About Rationally Speaking

Rationally Speaking is a blog maintained by Prof. Massimo Pigliucci, a philosopher at the City University of New York. The blog reflects the Enlightenment figure Marquis de Condorcet's idea of what a public intellectual (yes, we know, that's such a bad word) ought to be: someone who devotes himself to "the tracking down of prejudices in the hiding places where priests, the schools, the government, and all long-established institutions had gathered and protected them." You're welcome. Please notice that the contents of this blog can be reprinted under the standard Creative Commons license.

Friday, August 05, 2005

In Praise of Idleness-II

Bertrand Russell, in his collection of essays entitled "In Praise of Idleness," goes on to discuss the role of "useless" knowledge in our society. By this he means knowledge that is valued for its own sake, regardless of any particular practical application (in a way, similar to the way we value art for its own sake, regardless of how much money we may make by selling that Picasso we all have in our attic).

"Learning, in the renaissance, was part of the joie de vivre, just as much as drinking or love-making." Interesting comparisons there, no? Indeed, one can get -- in a metaphorical sense -- inebriated by intellectual pursuits (even drunk, perhaps?), and certainly the sudden joy of discovery can be compared to love-making (though usually the sensation of release isn't quite that overwhelming...).

Russell becomes very worried about the tendency of modern society (he was writing in the 1930s) to reduce the size of its vocabulary, to make language more "practical." One consequence of this, he argues, is the potential loss of literary flourishing and of a sense of style in writing and reading. But of course, as Orwell magisterially pointed out in "1984," a much more dangerous result is the inability of people to think about certain thoughts -- especially those that are dangerous to the establishment -- because of a lack of appropriate words. Words and concepts are closely related, one can hardly have the latter without mastering of the former.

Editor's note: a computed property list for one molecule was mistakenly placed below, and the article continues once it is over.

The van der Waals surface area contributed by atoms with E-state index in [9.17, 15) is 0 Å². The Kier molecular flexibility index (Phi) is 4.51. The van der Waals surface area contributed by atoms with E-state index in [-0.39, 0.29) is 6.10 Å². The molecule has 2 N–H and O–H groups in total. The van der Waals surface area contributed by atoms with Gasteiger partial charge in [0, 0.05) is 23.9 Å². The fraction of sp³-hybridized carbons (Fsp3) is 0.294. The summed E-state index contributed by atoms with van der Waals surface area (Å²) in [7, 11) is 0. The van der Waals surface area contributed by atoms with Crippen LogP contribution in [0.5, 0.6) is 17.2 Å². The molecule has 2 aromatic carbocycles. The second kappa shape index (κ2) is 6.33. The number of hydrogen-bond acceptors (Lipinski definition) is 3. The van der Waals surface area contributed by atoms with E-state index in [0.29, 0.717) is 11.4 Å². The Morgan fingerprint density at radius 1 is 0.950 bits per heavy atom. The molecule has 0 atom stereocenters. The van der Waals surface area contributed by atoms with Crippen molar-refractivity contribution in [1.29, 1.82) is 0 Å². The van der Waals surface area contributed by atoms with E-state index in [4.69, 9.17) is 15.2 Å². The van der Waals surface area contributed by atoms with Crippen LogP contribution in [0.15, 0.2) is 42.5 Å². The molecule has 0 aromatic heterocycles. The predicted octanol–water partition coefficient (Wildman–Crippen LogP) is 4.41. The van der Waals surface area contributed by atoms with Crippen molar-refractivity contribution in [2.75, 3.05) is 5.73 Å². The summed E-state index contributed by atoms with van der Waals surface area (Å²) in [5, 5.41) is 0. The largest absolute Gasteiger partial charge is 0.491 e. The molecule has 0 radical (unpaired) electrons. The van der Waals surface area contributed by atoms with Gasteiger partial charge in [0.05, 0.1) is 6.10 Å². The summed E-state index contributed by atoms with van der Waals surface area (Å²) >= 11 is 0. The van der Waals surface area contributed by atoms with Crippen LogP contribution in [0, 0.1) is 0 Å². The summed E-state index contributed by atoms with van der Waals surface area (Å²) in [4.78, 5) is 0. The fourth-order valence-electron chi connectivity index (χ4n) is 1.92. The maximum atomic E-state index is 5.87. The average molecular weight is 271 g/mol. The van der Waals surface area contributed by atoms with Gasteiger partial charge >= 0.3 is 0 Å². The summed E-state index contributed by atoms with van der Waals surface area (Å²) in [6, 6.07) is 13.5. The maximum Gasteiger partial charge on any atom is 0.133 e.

Russell, of course, isn't saying that practical knowledge isn't, well, useful! On the contrary. But there is no need why that has somehow to be seen as opposite to theoretical knowledge: culture isn't a zero sum game, and the more the better.

Most importantly, Russell points out that too much focus on practical results often leads to nervous breakdowns, or at least to unpleasant levels of stress; moreover, lack of culture affects human behavior in a most decidedly negative manner, including that of children. As he puts it: "The bully in a school is seldom a boy whose proficiency in learning is up to the average. When a lynching takes place, the ring-leaders are almost invariably ignorant men." I wonder if it is because of Bush's ignorance and sense of insecurity that we got into the Iraq mess...

1 comment:

  1. check out www.whywork.org

    Perhaps not working all the time doesn't suit everyone, but some of us wish it was an easier choice.


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